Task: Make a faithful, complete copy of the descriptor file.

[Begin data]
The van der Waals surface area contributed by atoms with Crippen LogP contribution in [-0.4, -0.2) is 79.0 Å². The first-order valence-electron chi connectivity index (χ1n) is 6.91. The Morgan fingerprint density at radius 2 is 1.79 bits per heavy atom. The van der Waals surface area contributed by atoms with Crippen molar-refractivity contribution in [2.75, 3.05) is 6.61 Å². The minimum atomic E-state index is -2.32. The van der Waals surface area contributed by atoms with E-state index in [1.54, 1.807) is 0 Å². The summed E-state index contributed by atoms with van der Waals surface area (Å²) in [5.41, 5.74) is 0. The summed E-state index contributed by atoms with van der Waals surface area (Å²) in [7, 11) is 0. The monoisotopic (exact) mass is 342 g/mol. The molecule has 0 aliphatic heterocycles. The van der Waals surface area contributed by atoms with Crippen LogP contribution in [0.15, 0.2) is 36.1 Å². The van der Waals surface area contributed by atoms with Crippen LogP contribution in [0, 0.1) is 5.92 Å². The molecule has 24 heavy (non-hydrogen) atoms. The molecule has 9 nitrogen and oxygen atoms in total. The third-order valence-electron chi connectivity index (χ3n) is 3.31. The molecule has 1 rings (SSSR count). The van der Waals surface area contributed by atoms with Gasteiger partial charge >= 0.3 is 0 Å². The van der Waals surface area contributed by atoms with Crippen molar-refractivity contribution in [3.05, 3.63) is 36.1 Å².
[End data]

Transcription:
The van der Waals surface area contributed by atoms with Crippen LogP contribution in [-0.4, -0.2) is 79.0 Å². The first-order valence-electron chi connectivity index (χ1n) is 6.91. The Morgan fingerprint density at radius 2 is 1.79 bits per heavy atom. The van der Waals surface area contributed by atoms with Crippen molar-refractivity contribution in [2.75, 3.05) is 6.61 Å². The minimum atomic E-state index is -2.32. The van der Waals surface area contributed by atoms with E-state index in [1.54, 1.807) is 0 Å². The summed E-state index contributed by atoms with van der Waals surface area (Å²) in [5.41, 5.74) is 0. The summed E-state index contributed by atoms with van der Waals surface area (Å²) in [7, 11) is 0. The monoisotopic (exact) mass is 342 g/mol. The molecule has 0 aliphatic heterocycles. The van der Waals surface area contributed by atoms with Crippen LogP contribution in [0.15, 0.2) is 36.1 Å². The van der Waals surface area contributed by atoms with Crippen LogP contribution in [0, 0.1) is 5.92 Å². The molecule has 24 heavy (non-hydrogen) atoms. The molecule has 9 nitrogen and oxygen atoms in total. The third-order valence-electron chi connectivity index (χ3n) is 3.31. The molecule has 1 rings (SSSR count). The van der Waals surface area contributed by atoms with Gasteiger partial charge >= 0.3 is 0 Å². The van der Waals surface area contributed by atoms with Crippen molar-refractivity contribution in [3.05, 3.63) is 36.1 Å².